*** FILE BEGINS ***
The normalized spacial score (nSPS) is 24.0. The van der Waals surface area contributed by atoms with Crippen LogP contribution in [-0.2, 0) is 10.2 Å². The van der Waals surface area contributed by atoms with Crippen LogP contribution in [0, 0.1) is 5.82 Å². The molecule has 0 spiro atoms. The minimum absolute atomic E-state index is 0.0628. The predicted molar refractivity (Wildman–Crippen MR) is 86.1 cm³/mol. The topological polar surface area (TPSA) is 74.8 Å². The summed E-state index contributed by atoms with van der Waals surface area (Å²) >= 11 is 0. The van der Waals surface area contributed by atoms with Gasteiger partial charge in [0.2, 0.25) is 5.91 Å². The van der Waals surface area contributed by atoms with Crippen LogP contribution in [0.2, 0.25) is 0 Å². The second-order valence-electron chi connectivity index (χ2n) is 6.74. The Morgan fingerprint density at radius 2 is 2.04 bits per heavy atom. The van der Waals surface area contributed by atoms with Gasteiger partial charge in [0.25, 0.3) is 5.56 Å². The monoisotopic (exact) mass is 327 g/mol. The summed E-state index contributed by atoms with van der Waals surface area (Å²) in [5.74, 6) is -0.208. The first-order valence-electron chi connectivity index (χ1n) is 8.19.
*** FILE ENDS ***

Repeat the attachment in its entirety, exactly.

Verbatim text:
The normalized spacial score (nSPS) is 24.0. The van der Waals surface area contributed by atoms with Crippen LogP contribution in [-0.2, 0) is 10.2 Å². The van der Waals surface area contributed by atoms with Crippen LogP contribution in [0, 0.1) is 5.82 Å². The molecule has 0 spiro atoms. The minimum absolute atomic E-state index is 0.0628. The predicted molar refractivity (Wildman–Crippen MR) is 86.1 cm³/mol. The topological polar surface area (TPSA) is 74.8 Å². The summed E-state index contributed by atoms with van der Waals surface area (Å²) >= 11 is 0. The van der Waals surface area contributed by atoms with Gasteiger partial charge in [0.2, 0.25) is 5.91 Å². The van der Waals surface area contributed by atoms with Crippen LogP contribution in [0.2, 0.25) is 0 Å². The second-order valence-electron chi connectivity index (χ2n) is 6.74. The Morgan fingerprint density at radius 2 is 2.04 bits per heavy atom. The van der Waals surface area contributed by atoms with Gasteiger partial charge in [0.25, 0.3) is 5.56 Å². The monoisotopic (exact) mass is 327 g/mol. The summed E-state index contributed by atoms with van der Waals surface area (Å²) in [5.74, 6) is -0.208. The first-order valence-electron chi connectivity index (χ1n) is 8.19.